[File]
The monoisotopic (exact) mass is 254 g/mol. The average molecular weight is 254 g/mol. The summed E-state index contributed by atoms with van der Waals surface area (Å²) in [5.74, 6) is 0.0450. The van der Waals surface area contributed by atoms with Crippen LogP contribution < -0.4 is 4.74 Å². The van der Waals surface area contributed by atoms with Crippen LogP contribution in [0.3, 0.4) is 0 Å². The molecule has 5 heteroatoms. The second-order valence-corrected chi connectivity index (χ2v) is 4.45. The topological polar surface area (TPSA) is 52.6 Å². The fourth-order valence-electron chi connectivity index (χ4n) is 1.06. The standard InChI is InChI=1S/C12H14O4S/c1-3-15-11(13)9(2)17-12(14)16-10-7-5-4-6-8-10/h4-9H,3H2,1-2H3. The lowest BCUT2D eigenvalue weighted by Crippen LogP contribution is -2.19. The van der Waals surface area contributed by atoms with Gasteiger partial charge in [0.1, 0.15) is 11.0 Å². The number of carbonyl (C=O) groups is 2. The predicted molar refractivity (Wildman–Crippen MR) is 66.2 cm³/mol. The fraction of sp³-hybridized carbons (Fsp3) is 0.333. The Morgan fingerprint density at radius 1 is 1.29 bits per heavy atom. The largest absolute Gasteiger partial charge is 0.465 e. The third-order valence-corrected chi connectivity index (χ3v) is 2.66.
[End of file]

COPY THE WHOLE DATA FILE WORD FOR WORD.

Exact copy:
The monoisotopic (exact) mass is 254 g/mol. The average molecular weight is 254 g/mol. The summed E-state index contributed by atoms with van der Waals surface area (Å²) in [5.74, 6) is 0.0450. The van der Waals surface area contributed by atoms with Crippen LogP contribution < -0.4 is 4.74 Å². The van der Waals surface area contributed by atoms with Crippen LogP contribution in [0.3, 0.4) is 0 Å². The molecule has 5 heteroatoms. The second-order valence-corrected chi connectivity index (χ2v) is 4.45. The topological polar surface area (TPSA) is 52.6 Å². The fourth-order valence-electron chi connectivity index (χ4n) is 1.06. The standard InChI is InChI=1S/C12H14O4S/c1-3-15-11(13)9(2)17-12(14)16-10-7-5-4-6-8-10/h4-9H,3H2,1-2H3. The lowest BCUT2D eigenvalue weighted by Crippen LogP contribution is -2.19. The van der Waals surface area contributed by atoms with Gasteiger partial charge in [0.1, 0.15) is 11.0 Å². The number of carbonyl (C=O) groups is 2. The predicted molar refractivity (Wildman–Crippen MR) is 66.2 cm³/mol. The fraction of sp³-hybridized carbons (Fsp3) is 0.333. The Morgan fingerprint density at radius 1 is 1.29 bits per heavy atom. The largest absolute Gasteiger partial charge is 0.465 e. The third-order valence-corrected chi connectivity index (χ3v) is 2.66.